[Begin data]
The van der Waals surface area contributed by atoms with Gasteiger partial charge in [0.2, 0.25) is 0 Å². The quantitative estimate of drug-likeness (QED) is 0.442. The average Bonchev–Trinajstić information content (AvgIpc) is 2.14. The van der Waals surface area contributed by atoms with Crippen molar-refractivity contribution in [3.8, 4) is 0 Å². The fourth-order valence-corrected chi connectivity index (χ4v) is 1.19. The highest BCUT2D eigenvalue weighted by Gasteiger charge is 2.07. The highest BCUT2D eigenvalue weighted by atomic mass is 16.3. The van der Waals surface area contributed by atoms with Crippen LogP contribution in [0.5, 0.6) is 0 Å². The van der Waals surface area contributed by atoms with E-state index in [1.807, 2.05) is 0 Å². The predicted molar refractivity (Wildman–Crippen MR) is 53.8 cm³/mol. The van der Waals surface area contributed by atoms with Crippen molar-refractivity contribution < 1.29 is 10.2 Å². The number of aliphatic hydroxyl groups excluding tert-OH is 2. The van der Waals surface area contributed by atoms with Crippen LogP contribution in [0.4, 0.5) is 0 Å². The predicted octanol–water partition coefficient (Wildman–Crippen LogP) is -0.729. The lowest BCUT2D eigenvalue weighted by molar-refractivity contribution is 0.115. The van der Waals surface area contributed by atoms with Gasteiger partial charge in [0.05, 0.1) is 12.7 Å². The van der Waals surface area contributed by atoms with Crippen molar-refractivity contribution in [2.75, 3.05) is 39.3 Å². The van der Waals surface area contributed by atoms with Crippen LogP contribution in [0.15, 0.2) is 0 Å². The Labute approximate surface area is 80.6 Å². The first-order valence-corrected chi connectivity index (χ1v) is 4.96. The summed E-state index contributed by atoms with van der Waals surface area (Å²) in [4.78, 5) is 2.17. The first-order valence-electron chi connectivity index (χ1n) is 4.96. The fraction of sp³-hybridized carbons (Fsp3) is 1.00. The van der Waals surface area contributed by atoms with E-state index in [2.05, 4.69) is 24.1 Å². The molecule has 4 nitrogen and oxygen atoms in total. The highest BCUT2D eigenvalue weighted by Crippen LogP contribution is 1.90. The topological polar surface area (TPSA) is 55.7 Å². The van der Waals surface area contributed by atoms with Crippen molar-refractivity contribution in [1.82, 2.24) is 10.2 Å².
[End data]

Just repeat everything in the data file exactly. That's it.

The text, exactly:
The van der Waals surface area contributed by atoms with Gasteiger partial charge in [0.2, 0.25) is 0 Å². The quantitative estimate of drug-likeness (QED) is 0.442. The average Bonchev–Trinajstić information content (AvgIpc) is 2.14. The van der Waals surface area contributed by atoms with Crippen molar-refractivity contribution in [3.8, 4) is 0 Å². The fourth-order valence-corrected chi connectivity index (χ4v) is 1.19. The highest BCUT2D eigenvalue weighted by Gasteiger charge is 2.07. The highest BCUT2D eigenvalue weighted by atomic mass is 16.3. The van der Waals surface area contributed by atoms with Crippen LogP contribution in [0.5, 0.6) is 0 Å². The van der Waals surface area contributed by atoms with E-state index in [1.807, 2.05) is 0 Å². The predicted molar refractivity (Wildman–Crippen MR) is 53.8 cm³/mol. The van der Waals surface area contributed by atoms with Crippen molar-refractivity contribution < 1.29 is 10.2 Å². The number of aliphatic hydroxyl groups excluding tert-OH is 2. The van der Waals surface area contributed by atoms with Crippen LogP contribution in [0.4, 0.5) is 0 Å². The predicted octanol–water partition coefficient (Wildman–Crippen LogP) is -0.729. The lowest BCUT2D eigenvalue weighted by molar-refractivity contribution is 0.115. The van der Waals surface area contributed by atoms with Gasteiger partial charge in [0.05, 0.1) is 12.7 Å². The van der Waals surface area contributed by atoms with Crippen molar-refractivity contribution in [2.75, 3.05) is 39.3 Å². The van der Waals surface area contributed by atoms with Crippen LogP contribution in [0.15, 0.2) is 0 Å². The Labute approximate surface area is 80.6 Å². The first-order valence-corrected chi connectivity index (χ1v) is 4.96. The summed E-state index contributed by atoms with van der Waals surface area (Å²) in [4.78, 5) is 2.17. The first-order valence-electron chi connectivity index (χ1n) is 4.96. The fraction of sp³-hybridized carbons (Fsp3) is 1.00. The van der Waals surface area contributed by atoms with E-state index in [2.05, 4.69) is 24.1 Å². The molecule has 4 nitrogen and oxygen atoms in total. The highest BCUT2D eigenvalue weighted by Crippen LogP contribution is 1.90. The topological polar surface area (TPSA) is 55.7 Å². The van der Waals surface area contributed by atoms with Crippen molar-refractivity contribution in [1.82, 2.24) is 10.2 Å².